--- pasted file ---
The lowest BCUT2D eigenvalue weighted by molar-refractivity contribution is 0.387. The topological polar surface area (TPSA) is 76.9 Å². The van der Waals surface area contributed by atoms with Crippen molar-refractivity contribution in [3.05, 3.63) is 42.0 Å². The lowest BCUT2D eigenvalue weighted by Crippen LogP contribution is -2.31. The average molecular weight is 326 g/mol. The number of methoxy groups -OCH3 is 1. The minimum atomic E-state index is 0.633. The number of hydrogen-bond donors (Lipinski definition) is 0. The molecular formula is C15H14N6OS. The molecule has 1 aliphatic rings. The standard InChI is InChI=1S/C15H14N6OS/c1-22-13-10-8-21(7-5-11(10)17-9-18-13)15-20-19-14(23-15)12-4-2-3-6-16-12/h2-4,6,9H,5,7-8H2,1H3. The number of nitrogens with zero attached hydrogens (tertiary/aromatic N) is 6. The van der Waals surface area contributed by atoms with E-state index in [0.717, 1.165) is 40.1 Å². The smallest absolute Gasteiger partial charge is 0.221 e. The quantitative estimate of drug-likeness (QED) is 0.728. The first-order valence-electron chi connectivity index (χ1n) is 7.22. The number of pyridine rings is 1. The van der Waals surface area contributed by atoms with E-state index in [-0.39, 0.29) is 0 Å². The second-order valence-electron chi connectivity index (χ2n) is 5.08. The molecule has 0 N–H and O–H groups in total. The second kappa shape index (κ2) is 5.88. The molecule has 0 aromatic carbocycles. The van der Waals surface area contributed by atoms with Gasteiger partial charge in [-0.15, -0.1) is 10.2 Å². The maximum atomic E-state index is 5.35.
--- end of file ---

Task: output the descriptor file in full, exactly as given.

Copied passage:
The lowest BCUT2D eigenvalue weighted by molar-refractivity contribution is 0.387. The topological polar surface area (TPSA) is 76.9 Å². The van der Waals surface area contributed by atoms with Crippen molar-refractivity contribution in [3.05, 3.63) is 42.0 Å². The lowest BCUT2D eigenvalue weighted by Crippen LogP contribution is -2.31. The average molecular weight is 326 g/mol. The number of methoxy groups -OCH3 is 1. The minimum atomic E-state index is 0.633. The number of hydrogen-bond donors (Lipinski definition) is 0. The molecular formula is C15H14N6OS. The molecule has 1 aliphatic rings. The standard InChI is InChI=1S/C15H14N6OS/c1-22-13-10-8-21(7-5-11(10)17-9-18-13)15-20-19-14(23-15)12-4-2-3-6-16-12/h2-4,6,9H,5,7-8H2,1H3. The number of nitrogens with zero attached hydrogens (tertiary/aromatic N) is 6. The van der Waals surface area contributed by atoms with E-state index in [0.717, 1.165) is 40.1 Å². The smallest absolute Gasteiger partial charge is 0.221 e. The quantitative estimate of drug-likeness (QED) is 0.728. The first-order valence-electron chi connectivity index (χ1n) is 7.22. The number of pyridine rings is 1. The van der Waals surface area contributed by atoms with E-state index in [-0.39, 0.29) is 0 Å². The second-order valence-electron chi connectivity index (χ2n) is 5.08. The molecule has 0 N–H and O–H groups in total. The second kappa shape index (κ2) is 5.88. The molecule has 0 aromatic carbocycles. The van der Waals surface area contributed by atoms with Gasteiger partial charge in [-0.15, -0.1) is 10.2 Å². The maximum atomic E-state index is 5.35.